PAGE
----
Cellular and Molecular Life Sciences

, Volume 71, Issue 14, pp 2651–2666 | Cite as

Activation of stress signalling pathways enhances tolerance of fungi to chemical fungicides and antifungal proteins

  • Brigitte M. E. Hayes
  • Marilyn A. Anderson
  • Ana Traven
  • Nicole L. van der WeerdenEmail author
  • Mark R. BleackleyEmail author


Fungal disease is an increasing problem in both agriculture and human health. Treatment of human fungal disease involves the use of chemical fungicides, which generally target the integrity of the fungal plasma membrane or cell wall. Chemical fungicides used for the treatment of plant disease, have more diverse mechanisms of action including inhibition of sterol biosynthesis, microtubule assembly and the mitochondrial respiratory chain. However, these treatments have limitations, including toxicity and the emergence of resistance. This has led to increased interest in the use of antimicrobial peptides for the treatment of fungal disease in both plants and humans. Antimicrobial peptides are a diverse group of molecules with differing mechanisms of action, many of which remain poorly understood. Furthermore, it is becoming increasingly apparent that stress response pathways are involved in the tolerance of fungi to both chemical fungicides and antimicrobial peptides. These signalling pathways such as the cell wall integrity and high-osmolarity glycerol pathway are triggered by stimuli, such as cell wall instability, changes in osmolarity and production of reactive oxygen species. Here we review stress signalling induced by treatment of fungi with chemical fungicides and antifungal peptides. Study of these pathways gives insight into how these molecules exert their antifungal effect and also into the mechanisms used by fungi to tolerate sub-lethal treatment by these molecules. Inactivation of stress response pathways represents a potential method of increasing the efficacy of antifungal molecules.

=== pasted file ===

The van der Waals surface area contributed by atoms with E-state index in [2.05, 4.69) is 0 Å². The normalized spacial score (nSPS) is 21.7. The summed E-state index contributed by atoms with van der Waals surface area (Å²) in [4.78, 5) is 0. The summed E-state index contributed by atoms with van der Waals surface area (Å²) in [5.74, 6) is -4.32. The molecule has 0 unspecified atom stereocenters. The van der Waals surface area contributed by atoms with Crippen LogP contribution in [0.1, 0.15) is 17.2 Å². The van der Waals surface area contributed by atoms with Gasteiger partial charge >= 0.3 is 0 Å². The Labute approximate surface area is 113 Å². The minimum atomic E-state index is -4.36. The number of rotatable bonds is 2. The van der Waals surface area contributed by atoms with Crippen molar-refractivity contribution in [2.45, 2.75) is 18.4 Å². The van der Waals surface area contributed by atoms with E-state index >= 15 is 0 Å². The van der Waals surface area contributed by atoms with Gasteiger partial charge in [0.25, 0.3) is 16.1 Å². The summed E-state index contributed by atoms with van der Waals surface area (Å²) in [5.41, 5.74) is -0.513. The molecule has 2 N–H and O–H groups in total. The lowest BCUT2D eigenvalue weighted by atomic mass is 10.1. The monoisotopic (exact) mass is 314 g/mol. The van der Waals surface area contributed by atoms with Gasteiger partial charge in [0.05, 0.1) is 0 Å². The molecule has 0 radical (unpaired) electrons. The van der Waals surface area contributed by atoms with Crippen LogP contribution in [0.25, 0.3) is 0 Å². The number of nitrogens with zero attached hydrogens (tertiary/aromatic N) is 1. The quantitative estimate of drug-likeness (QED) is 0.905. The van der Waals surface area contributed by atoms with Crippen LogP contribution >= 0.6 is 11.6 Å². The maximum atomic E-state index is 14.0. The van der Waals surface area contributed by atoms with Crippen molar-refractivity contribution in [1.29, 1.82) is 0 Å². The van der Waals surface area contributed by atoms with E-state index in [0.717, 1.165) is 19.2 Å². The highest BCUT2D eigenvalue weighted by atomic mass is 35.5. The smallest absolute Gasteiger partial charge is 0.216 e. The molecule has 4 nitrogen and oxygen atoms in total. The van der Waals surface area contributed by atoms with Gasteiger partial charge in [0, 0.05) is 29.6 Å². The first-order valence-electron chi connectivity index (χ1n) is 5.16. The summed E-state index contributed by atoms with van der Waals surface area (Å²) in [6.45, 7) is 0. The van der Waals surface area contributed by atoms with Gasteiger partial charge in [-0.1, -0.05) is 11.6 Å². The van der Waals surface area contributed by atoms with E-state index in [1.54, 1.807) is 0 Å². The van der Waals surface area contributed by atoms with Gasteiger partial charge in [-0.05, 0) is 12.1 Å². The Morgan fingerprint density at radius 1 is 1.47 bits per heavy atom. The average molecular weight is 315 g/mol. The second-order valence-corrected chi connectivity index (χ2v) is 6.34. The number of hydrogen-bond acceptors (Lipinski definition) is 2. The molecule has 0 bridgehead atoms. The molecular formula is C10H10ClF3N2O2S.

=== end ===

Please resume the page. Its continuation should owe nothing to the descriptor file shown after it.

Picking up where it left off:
Fungi Antifungal peptides Fungicides Stress signalling Hog1 Cell wall integrity 



This work was supported by a Discovery Project from the Australian Research Council (ARC, DP120102694). B. H. was supported by an Australian Postgraduate Award. Work in the A.T. lab on C. albicans is funded by the Australian National Health and Medical Research Council (NHMRC), and the Monash University Researcher Accelerator (MRA) Grant.


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Copyright information

© Springer Basel 2014

Authors and Affiliations

  • Brigitte M. E. Hayes
    • 1
  • Marilyn A. Anderson
    • 1
  • Ana Traven
    • 2
  • Nicole L. van der Weerden
    • 1
    Email author
  • Mark R. Bleackley
    • 1
    Email author
  1. 1.La Trobe Institute for Molecular Science, La Trobe UniversityMelbourneAustralia
  2. 2.Department of Biochemistry and Molecular BiologyMonash UniversityClaytonAustralia

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